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Critical Thinking. It's the characteristic which defines us as human beings. It's the same characteristic which is vital to the ultimate creative challenge: the design/build process for residential construction.

Building a custom home means creating a home style which matches your life style. You want a home to reflect your character, your values, your environment. A home as original as you are.

Construction Loan

Critical thinking about a construction loan begins before you even visit a lending institution. To get the best possible deal you have to know how to choose the right lender.

What are your rights? One resource to discover how the lending system works is the Federal Reserve Board. Under the heading ``Consumer Information'' their home mortgage article begins with this admonishment:

OBS Newsletter Signup ``Shop for the mortgage package that best meets your financial needs. If you apply for a mortgage and the lender says you don't qualify, keep in mind that some lenders have stricter credit standards than others. Try someone else. Don't stop shopping after one discouraging experience - or even several.''

Where can you get good advice? As part of the decision making process, speak with an attorney, certified public accountant, or realtor not associated with a lending institution. Be careful before you act on any expert's advice! A good professional can help you save time, money, and headaches, but you have too much at stake to trust an expert to do your homework for you.

One good source for up-to-date information is HSH Associates. HSH Associates is the world's leading publisher of mortgage and consumer loan information. They don't make loans -- they report on the terms offered by lenders across the country. However, you'll also benefit from their ``Library '' and ``Author's Corner'' as well as links to other sources of information.

What will home building cost? Start by guesstimating these costs:

+ Buildable Site
+ Home Design
+ Construction Cost
+ Cost of Financing

These costs taken in combination will determine the amount you may need to borrow. For example, in regards to a buildable site, you not only must consider the asking price for the lot, but you must also consider the total expenditures to develop the site in order to build. Each site is unique requiring different expenditures so this specific dollar amount will vary from site location to site location.


Keep in mind that this aggregate guesstimate is only a ``working'' figure. There are many variables to consider which can affect the total cost, but you've got to at least create a beginning point from which to proceed. Match the dollar amount for which you are pre-qualified with your best estimate of the total cost to build your home on the site you choose.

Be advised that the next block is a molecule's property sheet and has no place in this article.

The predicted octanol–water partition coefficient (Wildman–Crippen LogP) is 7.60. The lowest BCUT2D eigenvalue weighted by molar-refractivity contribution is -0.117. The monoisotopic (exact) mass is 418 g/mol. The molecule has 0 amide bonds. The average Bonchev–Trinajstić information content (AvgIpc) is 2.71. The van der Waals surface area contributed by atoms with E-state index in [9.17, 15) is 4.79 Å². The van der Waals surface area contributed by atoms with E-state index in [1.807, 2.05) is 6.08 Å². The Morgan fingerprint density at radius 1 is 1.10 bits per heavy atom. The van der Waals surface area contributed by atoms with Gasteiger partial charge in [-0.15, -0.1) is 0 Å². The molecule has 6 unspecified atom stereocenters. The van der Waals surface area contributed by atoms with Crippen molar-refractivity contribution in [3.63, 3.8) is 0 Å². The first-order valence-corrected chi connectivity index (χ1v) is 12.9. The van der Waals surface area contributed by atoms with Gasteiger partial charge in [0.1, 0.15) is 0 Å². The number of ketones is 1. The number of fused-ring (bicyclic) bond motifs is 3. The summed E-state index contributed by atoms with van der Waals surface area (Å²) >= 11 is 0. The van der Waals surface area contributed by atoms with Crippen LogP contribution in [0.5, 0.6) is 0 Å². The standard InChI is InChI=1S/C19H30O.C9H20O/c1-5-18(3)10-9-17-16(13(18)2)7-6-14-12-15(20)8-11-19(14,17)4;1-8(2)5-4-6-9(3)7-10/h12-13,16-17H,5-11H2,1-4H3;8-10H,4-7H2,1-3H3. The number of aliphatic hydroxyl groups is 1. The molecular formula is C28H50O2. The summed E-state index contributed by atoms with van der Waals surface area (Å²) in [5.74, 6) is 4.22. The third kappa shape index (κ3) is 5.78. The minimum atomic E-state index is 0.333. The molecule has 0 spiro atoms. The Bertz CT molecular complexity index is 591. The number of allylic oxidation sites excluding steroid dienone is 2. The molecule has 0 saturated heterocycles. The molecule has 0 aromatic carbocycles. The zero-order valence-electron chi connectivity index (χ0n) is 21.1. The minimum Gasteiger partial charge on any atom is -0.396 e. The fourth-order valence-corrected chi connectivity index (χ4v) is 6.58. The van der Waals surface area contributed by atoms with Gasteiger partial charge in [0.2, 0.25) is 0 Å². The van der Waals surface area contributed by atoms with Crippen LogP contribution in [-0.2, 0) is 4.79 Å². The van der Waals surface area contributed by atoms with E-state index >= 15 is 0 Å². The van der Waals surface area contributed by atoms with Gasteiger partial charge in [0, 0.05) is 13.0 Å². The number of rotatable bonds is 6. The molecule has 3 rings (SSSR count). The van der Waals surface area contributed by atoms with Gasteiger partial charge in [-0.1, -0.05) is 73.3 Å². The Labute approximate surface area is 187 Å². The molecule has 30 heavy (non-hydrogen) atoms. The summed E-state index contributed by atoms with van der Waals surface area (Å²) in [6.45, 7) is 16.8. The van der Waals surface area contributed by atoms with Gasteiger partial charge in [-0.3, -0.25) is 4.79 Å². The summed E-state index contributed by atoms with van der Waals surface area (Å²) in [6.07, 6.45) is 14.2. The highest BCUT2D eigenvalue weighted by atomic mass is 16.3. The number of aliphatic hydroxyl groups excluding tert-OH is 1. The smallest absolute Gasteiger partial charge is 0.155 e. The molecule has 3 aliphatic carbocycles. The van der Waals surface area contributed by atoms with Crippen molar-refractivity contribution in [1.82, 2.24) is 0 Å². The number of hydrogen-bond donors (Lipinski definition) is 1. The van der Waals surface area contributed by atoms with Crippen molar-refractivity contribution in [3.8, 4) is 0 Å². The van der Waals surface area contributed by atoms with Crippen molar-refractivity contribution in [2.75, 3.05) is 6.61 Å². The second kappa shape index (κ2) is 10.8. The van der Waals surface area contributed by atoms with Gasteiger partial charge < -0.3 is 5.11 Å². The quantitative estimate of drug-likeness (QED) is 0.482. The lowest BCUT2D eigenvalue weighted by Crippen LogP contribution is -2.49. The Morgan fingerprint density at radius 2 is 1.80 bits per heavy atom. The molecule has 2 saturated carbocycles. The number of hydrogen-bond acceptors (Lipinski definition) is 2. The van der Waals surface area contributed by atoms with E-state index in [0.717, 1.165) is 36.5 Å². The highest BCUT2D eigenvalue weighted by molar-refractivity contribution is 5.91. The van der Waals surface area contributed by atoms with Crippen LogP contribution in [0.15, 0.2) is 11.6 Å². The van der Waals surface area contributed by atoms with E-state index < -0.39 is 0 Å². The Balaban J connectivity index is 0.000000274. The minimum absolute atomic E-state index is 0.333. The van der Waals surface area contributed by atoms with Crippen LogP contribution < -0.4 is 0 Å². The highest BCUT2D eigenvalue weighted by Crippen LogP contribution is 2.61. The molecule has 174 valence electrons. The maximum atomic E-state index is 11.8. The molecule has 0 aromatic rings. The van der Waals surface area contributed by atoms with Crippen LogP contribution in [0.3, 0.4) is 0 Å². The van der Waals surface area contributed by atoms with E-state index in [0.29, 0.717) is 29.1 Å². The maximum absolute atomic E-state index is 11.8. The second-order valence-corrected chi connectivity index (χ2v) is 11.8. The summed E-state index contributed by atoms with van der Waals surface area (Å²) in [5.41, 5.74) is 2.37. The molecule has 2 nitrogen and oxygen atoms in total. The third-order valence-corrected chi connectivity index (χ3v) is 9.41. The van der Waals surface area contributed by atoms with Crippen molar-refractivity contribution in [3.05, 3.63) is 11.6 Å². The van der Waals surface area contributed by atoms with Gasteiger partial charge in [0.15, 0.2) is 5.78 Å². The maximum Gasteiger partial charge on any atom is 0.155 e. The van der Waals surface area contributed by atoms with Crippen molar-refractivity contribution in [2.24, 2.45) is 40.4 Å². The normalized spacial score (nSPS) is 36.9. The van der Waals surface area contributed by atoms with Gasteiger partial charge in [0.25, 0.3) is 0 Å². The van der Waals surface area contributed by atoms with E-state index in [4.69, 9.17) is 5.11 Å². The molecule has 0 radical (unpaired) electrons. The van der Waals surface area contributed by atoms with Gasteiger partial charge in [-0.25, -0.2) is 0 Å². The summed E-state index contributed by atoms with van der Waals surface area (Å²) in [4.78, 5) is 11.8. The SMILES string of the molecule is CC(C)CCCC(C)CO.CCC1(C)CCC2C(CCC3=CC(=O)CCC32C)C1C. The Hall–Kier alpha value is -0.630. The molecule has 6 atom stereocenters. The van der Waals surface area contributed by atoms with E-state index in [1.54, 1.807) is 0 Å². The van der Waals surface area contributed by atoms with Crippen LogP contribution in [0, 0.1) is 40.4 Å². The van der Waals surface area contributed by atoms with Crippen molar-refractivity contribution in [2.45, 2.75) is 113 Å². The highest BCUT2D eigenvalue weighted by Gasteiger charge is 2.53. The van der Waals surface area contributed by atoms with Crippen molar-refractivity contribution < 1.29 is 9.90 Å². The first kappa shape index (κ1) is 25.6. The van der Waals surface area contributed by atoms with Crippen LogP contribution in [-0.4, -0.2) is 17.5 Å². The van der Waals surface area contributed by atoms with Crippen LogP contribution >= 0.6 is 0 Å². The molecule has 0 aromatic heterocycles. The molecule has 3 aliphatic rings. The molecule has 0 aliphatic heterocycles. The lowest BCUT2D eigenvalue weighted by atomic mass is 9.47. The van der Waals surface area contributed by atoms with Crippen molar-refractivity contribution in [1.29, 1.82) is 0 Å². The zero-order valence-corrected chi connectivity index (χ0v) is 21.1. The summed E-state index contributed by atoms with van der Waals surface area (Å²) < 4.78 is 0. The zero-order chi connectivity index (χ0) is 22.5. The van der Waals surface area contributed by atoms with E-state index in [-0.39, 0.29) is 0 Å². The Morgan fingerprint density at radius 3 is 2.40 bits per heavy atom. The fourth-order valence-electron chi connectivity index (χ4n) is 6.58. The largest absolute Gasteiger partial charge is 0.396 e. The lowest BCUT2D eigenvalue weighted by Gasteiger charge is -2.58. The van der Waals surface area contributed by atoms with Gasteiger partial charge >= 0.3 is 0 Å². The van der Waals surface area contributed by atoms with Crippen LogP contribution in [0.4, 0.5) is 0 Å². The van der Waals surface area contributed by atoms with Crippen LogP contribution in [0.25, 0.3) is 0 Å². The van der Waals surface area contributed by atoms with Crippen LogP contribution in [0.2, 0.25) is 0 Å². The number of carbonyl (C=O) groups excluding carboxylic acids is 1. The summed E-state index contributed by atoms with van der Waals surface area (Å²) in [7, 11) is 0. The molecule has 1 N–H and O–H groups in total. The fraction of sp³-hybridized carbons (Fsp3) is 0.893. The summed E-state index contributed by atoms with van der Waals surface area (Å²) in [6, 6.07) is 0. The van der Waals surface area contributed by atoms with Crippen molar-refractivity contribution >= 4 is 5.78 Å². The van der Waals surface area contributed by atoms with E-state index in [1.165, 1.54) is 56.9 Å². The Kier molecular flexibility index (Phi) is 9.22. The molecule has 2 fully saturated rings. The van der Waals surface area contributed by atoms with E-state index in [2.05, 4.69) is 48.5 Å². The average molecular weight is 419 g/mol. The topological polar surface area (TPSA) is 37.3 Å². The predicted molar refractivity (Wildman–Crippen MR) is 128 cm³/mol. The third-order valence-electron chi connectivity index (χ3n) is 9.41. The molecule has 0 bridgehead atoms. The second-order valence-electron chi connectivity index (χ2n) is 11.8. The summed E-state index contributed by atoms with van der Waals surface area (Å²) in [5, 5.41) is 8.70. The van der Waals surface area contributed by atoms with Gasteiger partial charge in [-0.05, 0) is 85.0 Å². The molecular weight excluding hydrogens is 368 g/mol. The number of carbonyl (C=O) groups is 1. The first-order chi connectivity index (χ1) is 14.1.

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"Ownerbuilder Consulting" with Guest Tony Golladay
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Tom interviews Tony Golladay, founder and CEO of BuildMax, America's premier ownerbuilder consulting firm. Mr. Golladay takes listeners through the steps of organizing and implementing a home building or remodeling project. He emphasizes the importance of planning in advance to create an efficient and effective job when working with designers, trade contrators, suppliers, and building officials.

 Visit Down Home Radio for the entire audio archive

Are you pre-qualified? Before you even begin to search for a buildable site or a home design, find out how much you're qualified to borrow from a lender. Consider this an important inaugural lesson about the entire home design/build process. Completing a residential loan application at your local lending institution will force you to assemble all the necessary documents.

Finding out how much you can borrow in order to build will vary according to issues such as your credit record, down payment issues, the type of loan you choose, and existing market conditions. As an initial step, this prequalification effort will help you better understand what you can afford.

However, remember that getting prequalified is NOT the same as completing a loan application. Not only is prequalification FREE, but getting prequalified is very informal and the lender should be able to let you know approximately how much you'll be able to borrow very quickly.

In this way you'll know immediately if you can even afford to proceed with the project you have in mind! If you qualify to borrow the amount of money in your guesstimate to do your remodel or new home construction project, then you can confidently move forward with the more formal, time-consuming effort of making a loan application with your lender.

What forms will be provided by the lender? Typically, a lender will provide you with a variety of forms (although this may differ from lender to lender):